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Schools Across U.S. Boost Security After Uvalde Massacre

After the elementary school massacre in Uvalde, Tx., schools around the U.S. have brought in more security staff and restricted visitors as they deal with a new rash of copycat threats. For some families and educators it all has added to uneasiness after the deadliest school shooting since the 2012 attack at Sandy Hook Elementary School, reports the Associated Press. J


Jake Green, 34, of Los Alamos, N.M., was jolted when he saw a plainclothes police officer for the first time while walking his 7-year-old daughter into school Friday. He grew up in Colorado, not far from where two Columbine High School students fatally shot 12 classmates and a teacher in 1999. Green is torn over whether having police at his daughter’s school is best. “In a way, I don’t really feel any safer with police around,” Green said. “Seeing the police there, it really made it seem like the worst possibility was even more possible today.”


In El Paso, Tx., where a gunman killed 23 people in a 2019 attack that targeted Hispanics at a Walmart, schools are on edge. The El Paso school district has already encountered some reported threats that turned out to be false. They were either “students joking or overly-sensitive parents,” said school spokesman Gustavo Reveles Acosta. The district, which has its own police department, has stepped up patrolling at all 85 campuses.


Officers have been pulled from monitoring traffic or other duties. Schools have updated camera surveillance systems. Visitors are required to ring a doorbell and show identification before they can enter. Schools have ramped up police presence in several states, including Connecticut, Michigan and New York, after the shooting Tuesday that left 19 students and two teachers dead.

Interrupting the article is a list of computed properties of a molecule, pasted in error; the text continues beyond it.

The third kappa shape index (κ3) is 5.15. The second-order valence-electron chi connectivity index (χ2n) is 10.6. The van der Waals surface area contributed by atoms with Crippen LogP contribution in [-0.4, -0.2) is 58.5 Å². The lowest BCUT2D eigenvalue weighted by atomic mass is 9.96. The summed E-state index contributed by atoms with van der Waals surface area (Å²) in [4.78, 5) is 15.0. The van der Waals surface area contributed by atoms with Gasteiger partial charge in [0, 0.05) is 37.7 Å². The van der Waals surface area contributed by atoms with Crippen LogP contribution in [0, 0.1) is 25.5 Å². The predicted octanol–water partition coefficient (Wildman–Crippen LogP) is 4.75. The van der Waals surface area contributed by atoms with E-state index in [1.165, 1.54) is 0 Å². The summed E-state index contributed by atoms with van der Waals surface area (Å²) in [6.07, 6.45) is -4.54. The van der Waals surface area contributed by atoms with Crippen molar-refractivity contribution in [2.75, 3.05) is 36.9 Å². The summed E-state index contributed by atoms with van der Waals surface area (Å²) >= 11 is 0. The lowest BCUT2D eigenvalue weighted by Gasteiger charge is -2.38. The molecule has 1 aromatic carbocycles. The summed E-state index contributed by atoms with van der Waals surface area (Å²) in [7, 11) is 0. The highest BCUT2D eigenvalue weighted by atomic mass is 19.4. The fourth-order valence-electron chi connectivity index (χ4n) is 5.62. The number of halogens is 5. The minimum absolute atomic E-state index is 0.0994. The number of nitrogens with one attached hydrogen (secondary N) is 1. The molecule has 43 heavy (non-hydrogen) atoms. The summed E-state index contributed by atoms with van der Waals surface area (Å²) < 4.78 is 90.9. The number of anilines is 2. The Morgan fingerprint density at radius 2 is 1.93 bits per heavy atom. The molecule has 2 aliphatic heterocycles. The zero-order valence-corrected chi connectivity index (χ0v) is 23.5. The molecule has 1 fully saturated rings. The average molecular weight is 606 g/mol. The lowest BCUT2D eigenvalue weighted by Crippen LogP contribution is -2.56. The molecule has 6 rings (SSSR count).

In Buffalo, where a white gunman fatally shot 10 people in a racist attack in a supermarket on May 14, the largest school district announced new security rules. Any visitors — parents, siblings, vendors — must call ahead for approval. They may be subjected to a search by a wand detector. Doors will be locked at all times.


In Jacksonville, Fl., the Duval County Public Schools’ chief of school police banned backpacks or large handbags at any school through Friday, the last day of school. Small purses were allowed but could be searched.


A discredited threat against a middle school prompted a Texas school 200 miles southeast of Uvalde to end the school year a week early. The Kingsville Independent School District announced Friday would be the last day of school.


“In light of the tragedy in Uvalde, there has been an enormous amount of stress and trauma. Unfortunately, more stress and trauma are added with ‘copy-cat threats’ that start circulating," said Superintendent Dr. Cissy Reynolds-Perez.

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